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May 12, 2003
:D hi I just recently joined this website, my younger brother (39) was diagnosed with ALS this past year. He is deterating so fast, in one year he has no use of any of his limbs, he can move his head and neck only, he is confined to an electric wheelchair all day for his comfort, he is choking constantly on his food, I was his caregiver for the past five months, but he recently moved to his own apartment with a live in caregiver. We have lost touch :cry: he seems to want to die alone only with few people around him I am very confused and sad and feel very useless. From at one time careing for his needs night and day to now not seeing him at all is very confusing and I feel so sad. I have to respect his choices but sometimes feel angry at the way things are. I am going to see him this week and perhaps for the last time give him a hug and kiss him goodbye. I wish to work for the ALS society to somehow feel included in this very cruel disease. I will contact our local chapter to see how I may be of service. thanks and good luck to all the PALS out there and their families.
Welcome Joy

Hi Joy and welcome. I am a PALS and all our situations are different however I did find my first year the most crushing. The mental challenges are more than the physical. Do check with other care givers (CALS) to see how they handled it but I remember wanting to be alone. Seems funny that we are so upset about dying we at first try to hasten it. I also take anti-depressants which I at first refused. Keep in touch.

CHRIS thanks much for your reply, I called my brother to see if my daughter and I could visit but he refused, saying he had a bad couple of days and that he would get someone to contact me soon. He is this way with our mom aged 70 she is upset that she cannot be there for him in his time of need. I guess he has the right to call the shots, but I cannot help feel that we are being shut out I know his body has failed him and his speech is very slurred maybe he has no dignity left and is wanting to live his life out without us near to see his pain. I know he knows how much we love him and are willing to do anything to support him and maybe thats all the comfort I can find right now. I hate what this disease has robbed him of he used to be a black belt, a body builder and a lead singer in a group, his life has changed so much I wish I could take some pain away from him.
He has refused all help from our ALS clinic and caregivers who are lined up with mattresses and assisted devices for him but he has given up. I wish to say that if anyone has this pain to face that you have the dignity and strength my little brother has and to allow those who love you to help out they need to as much as you need to know its available to you.
-a concerned and loving big sister xo
No right or wrong

Hello Joy,
Don't give up hope. I will say some Hail Marys and combined with what you are probably already saying maybe he will be able to open up to you again. Get him connected and he will meet former Rock starts, country stars, black belts etc. As a matter of fact I have been involved in everything from teaching people how to handle customers with disabilities to counter terrorism and Army bomb school. We were all something else before we became nobodies. We can come back and do! I would never interfere with someones right to decide their own fate and the idea of an uncertain end scares me however I have learned to stay away from those little areas of my brain and only look at today. I am not a good Catholic but that is one of the little areas of my brain I do not stay away from when I am alone and it keeps the bad shitte away.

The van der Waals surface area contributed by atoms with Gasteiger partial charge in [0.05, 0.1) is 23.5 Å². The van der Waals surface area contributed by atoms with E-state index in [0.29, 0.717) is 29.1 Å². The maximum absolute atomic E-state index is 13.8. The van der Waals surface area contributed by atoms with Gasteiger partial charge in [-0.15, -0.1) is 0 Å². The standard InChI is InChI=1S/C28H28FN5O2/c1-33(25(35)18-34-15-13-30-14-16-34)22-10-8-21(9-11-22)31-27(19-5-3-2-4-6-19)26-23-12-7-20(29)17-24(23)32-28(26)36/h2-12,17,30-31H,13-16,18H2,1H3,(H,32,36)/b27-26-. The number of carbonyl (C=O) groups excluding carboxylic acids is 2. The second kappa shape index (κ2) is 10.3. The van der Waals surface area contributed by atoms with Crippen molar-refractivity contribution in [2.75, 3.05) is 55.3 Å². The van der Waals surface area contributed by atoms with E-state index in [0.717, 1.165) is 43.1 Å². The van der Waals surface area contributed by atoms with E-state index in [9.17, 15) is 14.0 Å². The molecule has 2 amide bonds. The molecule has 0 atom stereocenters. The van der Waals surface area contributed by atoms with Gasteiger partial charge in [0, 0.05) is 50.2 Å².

All the Best

New member to the forum

Hi, my name is Mike and I'm from Toronto. My 72 year grandmother was rushed to the hospital last December not breathing. Today, she is in a continual pallative care center, where she lives with ALS, as many of you are living with or through as well. Before the incident came to that ambulance called night, my grandmother lost considerable weight, was droopy, and constantly coughing. No doctors could pick up her symptoms, where it wasn't until the Dr. Cashman of Sunnybrook diagnosed my grandmother with ALS two months into her stay, which was at St MIkes Hospital at the time. It was very hard on me the first months due to SARS, and not being able to see her for 1 MONTH AND A HALF, as I was accustomed to visiting her nearly every day after school. The center now is a great place, and very hospitable, but as it is with ALS, you can not be treated for it. ALS has taken hold right now of her externalities like fingers and toes, but has hit her lungs the hardest. Her mind is still sharp however, and writes notes to us if we are unable to understand her due to the trach pipe and the such. This message is only a condensed explanation of experiencing a loved one affected with ALS, but feels good to express some of feelings since ALS is such a misunderstood disease. I intend to become part of the society in the near future, for I now realize what many people go through. It is a disease that is more common than we think, but the most difficult to see in its pre-formative stages. Take care everyone, and I will keep all those who are experiencing ALS in some way in my prayers.
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